Infernal Affairs: What Makes A Good Man?

“Remember this, if you see someone doing something but at the same time watching you…then he’s a cop.”




Infernal Affairs was always amongst my favourite films ever, and I’ve watched quite a fair bit. As a child in 2002, I didn’t understand it watching it with my Cantonese speaking folks, but in some crevice of my brain where knowledge resided, I knew it was good. Fast forwards to 17 years old studying film, I finally understood that Infernal Affairs stands as a masterpiece emerged from modern Hong Kong cinema.

The film’s title is a wordplay on the English term “internal affairs”, which references the investigations made within the police force, and “inferno”, another name for hell – which was exactly the lives Chan Wing-Yan and Lau Kin Ming led.  The film features Hong Kong superstars and heartthrobs Andy Lau, a triad member in the police department, and Tony Leung, an undercover cop working for the triad boss as moles hidden deep in opposing sides of a battle between a ruthless mob boss (Eric Tsang) and a tough police sergeant (Anthony Wong). Both of them are pitted against each other in a ruthless elimination game of cat and mouse.


This film was about choices. Chan and Lau both made a choice many years back, and they stuck to it. But though they were each successful in the paths they were forced in – Chan was the most trusted triad member of the boss and Lau was climbing up the ranks in the police force, both spies struggled with their many years spent living double lives and wondered if they lost their true selves along the way. Chan starts losing faith in himself as a cop; Lau realizes the dignity of the police force and he wants to erase his criminal background. Infernal Affairs wisely rejects the usual genre tropes about the seduction of evil and presents a refreshing and unfashionable idea: that, given the choice, most people would rather be the good guy than the bad guy.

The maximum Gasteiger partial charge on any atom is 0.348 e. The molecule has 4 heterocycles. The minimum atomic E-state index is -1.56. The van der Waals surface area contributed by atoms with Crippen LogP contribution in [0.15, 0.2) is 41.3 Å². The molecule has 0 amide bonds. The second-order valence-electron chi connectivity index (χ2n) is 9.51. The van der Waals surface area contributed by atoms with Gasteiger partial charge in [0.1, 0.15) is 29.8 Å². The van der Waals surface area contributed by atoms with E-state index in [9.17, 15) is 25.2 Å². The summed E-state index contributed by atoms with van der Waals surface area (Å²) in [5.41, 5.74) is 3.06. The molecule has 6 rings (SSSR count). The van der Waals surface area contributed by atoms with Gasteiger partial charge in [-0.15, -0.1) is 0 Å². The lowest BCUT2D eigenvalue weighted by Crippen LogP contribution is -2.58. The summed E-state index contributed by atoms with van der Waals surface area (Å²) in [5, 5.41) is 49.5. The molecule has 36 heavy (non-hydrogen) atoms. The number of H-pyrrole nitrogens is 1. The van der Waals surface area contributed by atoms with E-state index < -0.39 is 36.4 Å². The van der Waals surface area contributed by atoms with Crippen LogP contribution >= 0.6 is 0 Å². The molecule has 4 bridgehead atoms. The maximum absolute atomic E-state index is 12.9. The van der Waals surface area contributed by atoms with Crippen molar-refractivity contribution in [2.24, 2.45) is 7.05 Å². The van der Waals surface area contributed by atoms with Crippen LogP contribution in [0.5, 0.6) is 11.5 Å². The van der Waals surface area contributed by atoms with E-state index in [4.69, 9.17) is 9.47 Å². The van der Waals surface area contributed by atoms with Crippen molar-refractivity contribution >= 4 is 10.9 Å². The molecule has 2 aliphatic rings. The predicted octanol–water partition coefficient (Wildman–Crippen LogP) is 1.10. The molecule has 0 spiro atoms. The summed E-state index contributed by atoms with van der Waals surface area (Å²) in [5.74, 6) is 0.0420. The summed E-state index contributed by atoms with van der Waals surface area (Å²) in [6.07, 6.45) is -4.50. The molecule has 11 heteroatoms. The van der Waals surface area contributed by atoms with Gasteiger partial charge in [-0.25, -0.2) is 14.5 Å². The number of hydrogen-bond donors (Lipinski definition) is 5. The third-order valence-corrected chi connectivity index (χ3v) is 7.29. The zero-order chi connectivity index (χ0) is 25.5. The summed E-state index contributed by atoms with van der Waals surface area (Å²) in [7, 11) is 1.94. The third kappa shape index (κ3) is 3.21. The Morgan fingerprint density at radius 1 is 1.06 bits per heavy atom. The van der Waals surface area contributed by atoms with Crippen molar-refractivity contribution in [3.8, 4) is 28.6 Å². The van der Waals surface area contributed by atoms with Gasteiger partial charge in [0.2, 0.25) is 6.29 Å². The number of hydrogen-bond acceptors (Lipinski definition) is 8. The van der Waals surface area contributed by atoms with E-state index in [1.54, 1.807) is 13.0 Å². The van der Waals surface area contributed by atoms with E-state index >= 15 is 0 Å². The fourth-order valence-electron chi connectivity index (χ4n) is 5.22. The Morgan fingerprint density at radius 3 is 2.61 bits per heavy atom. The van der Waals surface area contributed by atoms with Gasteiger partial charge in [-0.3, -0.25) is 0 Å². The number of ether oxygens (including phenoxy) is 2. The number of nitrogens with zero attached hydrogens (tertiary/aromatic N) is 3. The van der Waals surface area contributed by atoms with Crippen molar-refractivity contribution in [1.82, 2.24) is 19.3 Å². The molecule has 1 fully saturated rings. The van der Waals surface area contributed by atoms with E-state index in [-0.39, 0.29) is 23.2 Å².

What makes Infernal Affairs a film for the ages is the performances of the two leads. Andy Lau’s work as Lau is remarkable. This was a guy who picked up the call of the most wanted criminal in Hong Kong in front of the Superintendent and said: “Sorry dad, I won’t be home for dinner tonight.” He carried a quiet strength in Lau and played him in such a ruthless, confident way that the audience were conflicted if he really did choose the good side in the end, or if he truly lost himself in the end.

Another fantastic quality of Infernal Affairs is the difference in looks of the two leads. Andy Lau, the face of Hong Kong’s biggest action star is sharp and pointed, almost feral, and when he smiles, he resembles a manga comic book character, all sharp teeth and angles, dripping with contempt and malevolent certainty.

But Tony Leung is different. In contrast, his face is soft, and dreamy, and he possesses a sensitive quality that is palpable through the screen. His smile, instead of sharp, is boyish and sometimes even impish. One of the most sympathetic, attractive presences in Asian cinema (see Hero and In The Mood For Love), he’s famous for his eyes and boy, this man’s eyes never betrays. His character too makes a choice early on about the direction of his character in order to make the mirror reflection between the two moles even more transcendent.



Although reviews found that the two love stories were out-of-nowhere, I felt like the subtlety was enough. Sometimes in life, love isn’t everything, but it can be enough. Undercover cop or criminal, they both loved purely, with no requests, and no doubts.


I noticed that Chan pointed the gun at Lau’s back as a symbolism of Lau being the backstabber of the police force and the spineless associate of the mob boss.